Major meat buyer Russia should increase domestic breeding to be able to export $1.5 billion-$2.0 billion worth of poultry meat and pork by 2020, Agriculture Minister Yelena Skrynnik said.

“By 2020 exports of poultry meat, under our calculations, may reach 400,000 tonnes and pork 500,000 tonnes,” Skrynnik told a meeting chaired by President Dmitry Medvedev.

“The main markets will be the Commonwealth of Independent States (11 countries of the former Soviet Union), South East Asia, the European Union and the Middle East.”

Russia, which covers much of its needs by imported meat, has repeatedly said it aims to become an exporter. However, officials offered different timetables.

First Deputy Prime Minister Viktor Zubkov, who oversees the farm sector, said in April 2009 Moscow aimed to become self-sufficient in poultry meat and pork—and even start to export meat—as soon as 2012.

Prime Minister Vladimir Putin said in January Russia should not only cover its own domestic needs but export poultry meat in the next four to five years.

Under the Russian Food Security Doctrine adopted in February a minimum level of self-sufficiency in meat is set at 85 percent of consumption volumes, but the doctrine does not say when this level should be reached.

Russia has so far managed to increase its poultry and pig population, but could not stop a decline in cattle numbers.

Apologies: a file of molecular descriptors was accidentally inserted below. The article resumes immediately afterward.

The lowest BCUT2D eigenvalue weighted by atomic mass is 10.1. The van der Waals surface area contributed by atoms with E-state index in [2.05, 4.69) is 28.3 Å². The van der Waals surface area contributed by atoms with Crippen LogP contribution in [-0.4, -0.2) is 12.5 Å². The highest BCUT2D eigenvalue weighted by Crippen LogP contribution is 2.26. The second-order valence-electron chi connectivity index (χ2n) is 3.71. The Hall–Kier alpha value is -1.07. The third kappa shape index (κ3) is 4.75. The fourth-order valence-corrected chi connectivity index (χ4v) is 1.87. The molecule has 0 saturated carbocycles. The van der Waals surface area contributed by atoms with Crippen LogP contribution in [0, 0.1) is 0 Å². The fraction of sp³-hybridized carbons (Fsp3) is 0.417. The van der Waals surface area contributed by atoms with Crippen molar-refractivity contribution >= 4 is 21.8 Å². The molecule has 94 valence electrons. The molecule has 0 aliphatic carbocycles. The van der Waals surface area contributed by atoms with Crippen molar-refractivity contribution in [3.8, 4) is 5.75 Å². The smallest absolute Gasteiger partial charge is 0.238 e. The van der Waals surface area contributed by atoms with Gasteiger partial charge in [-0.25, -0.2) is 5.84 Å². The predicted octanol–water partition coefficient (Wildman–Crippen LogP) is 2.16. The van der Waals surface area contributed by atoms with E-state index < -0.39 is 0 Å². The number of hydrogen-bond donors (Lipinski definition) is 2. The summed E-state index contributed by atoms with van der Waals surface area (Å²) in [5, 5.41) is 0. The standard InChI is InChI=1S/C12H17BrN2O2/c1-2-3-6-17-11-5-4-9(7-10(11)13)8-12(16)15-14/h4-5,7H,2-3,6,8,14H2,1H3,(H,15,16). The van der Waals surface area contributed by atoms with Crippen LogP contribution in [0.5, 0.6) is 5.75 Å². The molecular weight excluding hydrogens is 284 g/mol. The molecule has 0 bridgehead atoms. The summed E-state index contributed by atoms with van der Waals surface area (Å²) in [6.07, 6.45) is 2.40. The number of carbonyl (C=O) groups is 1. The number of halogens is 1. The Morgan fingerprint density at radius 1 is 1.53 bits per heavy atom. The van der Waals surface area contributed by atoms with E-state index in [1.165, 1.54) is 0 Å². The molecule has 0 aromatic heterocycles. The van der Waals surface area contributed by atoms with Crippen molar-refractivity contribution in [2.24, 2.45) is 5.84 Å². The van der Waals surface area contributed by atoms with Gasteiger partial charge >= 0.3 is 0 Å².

Meat Safety
Russian meat producers believe the set targets are feasible only if certain conditions are met.

“Russia may export (by 2020) several hundred thousand tonnes of poultry meat and pork,” Sergei Yushin, head of the National Meat Association Industry lobby, told Reuters.

“But the main condition for this should be not so much the price (of meat), but our capacity to guarantee the product safety through an efficient veterinary and sanitary control. Importer countries should be convinced that the meat is safe.”

He said Russia should also investigate thoroughly the needs of potential importer countries.

“Currently, we understand the necessities of, say, Middle East, northern Africa, China and Hong Kong markets which now work with Brazil, the United States and Canada,” Yushin said.

“But we should have ambitious plans. And we should understand in the next one or two years what are the national demands (of other countries).”

He said Russia had already succeeded in starting exports of poultry feet and pig hoofs—which are not in demand in Russia—to China, Vietnam and Hong Kong.

“Exports rose to 10,000 tonnes last year from 2,000 tonnes three years ago. This year we expect exports of 18,000 tonnes,” Yushin said. (Reuters)